The Reserve Bank of Fiji has issued a very cool new commemorative banknote. The 7-dollar note has the national Rugby sevens team and their victory at the 2016 Olympic Games in Rio as its subject. The note is printed by Oberthur Fiduciaire and is printed in a limited number of 2 million copies. An unknown amount will be sold as a special numismatic product. The note is expected to be sold out very quickly.
This note ticks a lot of boxes for me: I like the unusual amount on the banknote, I like the images used on the note and I happen to like rugby a lot! This sounds like a must-have for me.
The Bank of Canada has revealed what their new commemorative 10-dollar banknote will look like. I expected an epic banknote and they absolutely delivered!
The front of the banknote celebrating the 150th anniversary of the Confederation of Canada celebrates 4 leaders from the past: Sir John A. Macdonald, Sir George-Étienne Cartier, Agnes Macphail and James Gladstone (Akay-na-muka). The names of all of Canada’s provinces and territories and the dates when they entered Confederation are repeated in English and French across the top and bottom of the large window. To the left is the Memorial Chamber Arch. This arch is located inside the Memorial Chamber of the Peace Tower on Parliament Hill. The Memorial Chamber was dedicated in 1927 to all Canadians who died in military service during the First World War. The chamber has since come to honour all Canadian men and women who gave their lives in service to their country. In the back we can see the Hall of Honour. The Hall of Honour is the central corridor of the Centre Block on Parliament Hill.
The back of the note celebrates the natural features of Canada: the coast mountains, the prairies, the Canadian Shield and the Atlantic coast. In the background are the Nothern lights. Several cultural references have been added as well: the assomption sash (a pattern important to the Métis people), an owl's bouquet designed by the Inuit artist Kenojuak Ashevak, thirteen maple leaves which are linked by their stems represening each of Canada’s provinces and territories and of course the Maple Leaf, the Canadian flag and Canada's Coat of Arms. The banknote will be issued from 1 June 2017.
All in all: in my humble opinion the most beautiful banknote I've seen this year and top contender for Banknote of the Year 2017 as far as I'm concerned.
The Bank of Canada has announced it will unveil the new commemorative banknote celebrating the 150th anniversary of the Confederation of Canada at a special press conference on 7 April 2017 at 10:15 am local time (that's 16:15 CET).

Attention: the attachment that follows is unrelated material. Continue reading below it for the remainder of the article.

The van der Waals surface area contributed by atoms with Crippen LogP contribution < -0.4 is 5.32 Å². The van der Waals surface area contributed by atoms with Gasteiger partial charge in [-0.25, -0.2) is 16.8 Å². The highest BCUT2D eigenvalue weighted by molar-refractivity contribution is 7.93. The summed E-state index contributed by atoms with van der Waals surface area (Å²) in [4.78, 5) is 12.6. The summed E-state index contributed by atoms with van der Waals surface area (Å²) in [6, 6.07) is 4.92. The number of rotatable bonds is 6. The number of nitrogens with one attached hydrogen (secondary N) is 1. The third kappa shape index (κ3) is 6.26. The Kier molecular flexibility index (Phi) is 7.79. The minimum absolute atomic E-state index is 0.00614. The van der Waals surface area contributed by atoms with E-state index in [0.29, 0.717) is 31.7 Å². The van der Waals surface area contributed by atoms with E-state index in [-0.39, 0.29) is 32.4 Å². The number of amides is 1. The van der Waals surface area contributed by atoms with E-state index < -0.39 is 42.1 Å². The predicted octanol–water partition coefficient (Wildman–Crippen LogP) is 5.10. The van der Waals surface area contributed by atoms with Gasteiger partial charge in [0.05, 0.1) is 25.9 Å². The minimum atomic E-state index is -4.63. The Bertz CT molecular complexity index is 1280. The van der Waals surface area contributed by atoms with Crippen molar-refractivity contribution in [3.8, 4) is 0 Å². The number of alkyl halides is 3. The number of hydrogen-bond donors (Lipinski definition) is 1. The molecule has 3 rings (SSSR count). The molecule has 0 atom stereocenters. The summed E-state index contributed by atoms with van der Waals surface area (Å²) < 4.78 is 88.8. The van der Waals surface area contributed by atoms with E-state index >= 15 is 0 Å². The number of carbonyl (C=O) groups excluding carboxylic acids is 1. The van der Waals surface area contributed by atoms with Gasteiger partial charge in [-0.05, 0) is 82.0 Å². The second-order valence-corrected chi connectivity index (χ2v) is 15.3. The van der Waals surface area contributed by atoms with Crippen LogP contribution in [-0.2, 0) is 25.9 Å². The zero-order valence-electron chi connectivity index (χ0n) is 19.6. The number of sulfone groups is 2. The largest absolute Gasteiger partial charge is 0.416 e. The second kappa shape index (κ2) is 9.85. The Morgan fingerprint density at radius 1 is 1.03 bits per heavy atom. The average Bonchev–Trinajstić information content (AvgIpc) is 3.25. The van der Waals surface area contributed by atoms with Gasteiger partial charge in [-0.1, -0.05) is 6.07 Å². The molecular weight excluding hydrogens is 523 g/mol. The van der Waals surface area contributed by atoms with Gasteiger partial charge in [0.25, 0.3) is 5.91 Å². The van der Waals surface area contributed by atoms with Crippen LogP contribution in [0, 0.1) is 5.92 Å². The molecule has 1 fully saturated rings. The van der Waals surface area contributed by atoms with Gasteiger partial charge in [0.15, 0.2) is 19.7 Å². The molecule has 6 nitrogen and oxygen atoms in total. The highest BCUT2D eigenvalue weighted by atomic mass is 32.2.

I don't know about you but I'm pretty excited about this note, maybe because it's only the fourth commemorative banknote in the history of the Bank. For some reason I expect nothing less than an epic banknote! The new polymer note should be issued from 1 July 2017.
The European Central Bank (ECB) has introduced the new 50-euro banknote on 4 April 2017. This 4th note in the new Europa series has the same color scheme as the old note and also keeps the renaissance themed bridge.
Like the 20-euro note from the second series, the 50-euro also has a portrait window as a new security feature. You can find more information on the new note at the official website Our Money from the ECB.
Yesterday I read a very interesting article on the website FTM.nl (Follow The Money) titled "This is our new currency (if things go wrong with the euro)". It's an investigative journalism site which is unfortunately behind a paywall, but if you sign-up you can read the first month for free after which the subscription is cancelled automatically (articles are in Dutch but Google Translate will get you pretty far, for those interested).
Anyway, what peaked my interest was of course the title and subject of the article. There have always been rumours that during the Greek debt crisis the financial world and the Finance Ministers in particular took into consideration that the euro might collapse. What then? We couldn't just open the vaults and bring out the old gulden banknotes again.
The Dutch Finance Minister Jeroen Dijsselbloem never publicly admitted it but in deepest secret the Dutch banknote printer Royal Joh. Enschedé was preparing for exactly such an event. The article describes the search for these illustrious banknotes and the secrecy surrounding the production. Even admitting that such banknotes were being printed for a worst case scenario could very well have been explained as the Dutch already giving up on the euro furthering its downfall.
Although the journalist eventually had confirmation that the banknotes had indeed be printed, he never had visual proof of them. Rumour has it that they are still being kept in a gigantic vault in the middle of The Netherlands. No proof, until he met a retired public servant from the Dutch Ministry of Finance who (after some hesitation) showed him the note below.
It's supposed to be a banknote of 5-florijn, the so-called proposed new currency of the post-euro Netherlands. As you may know, the florijn has been a currency in the past and is still used today in some parts of the world. How totally awesome would a find like that be??
Well... it's not. What the journalist was shown is a 5-florijn testnote from Royal Joh. Enschedé. A note which is not a secret at all but can be bought on eBay. The search for the real secret post-euro banknotes continues, I guess.
Hello, I'm Steven Bron and welcome to my blog on banknotes! Here you can find: breaking news, background articles and of course my personal collection (world notes or at least one from each country, commemorative notes and polymer notes).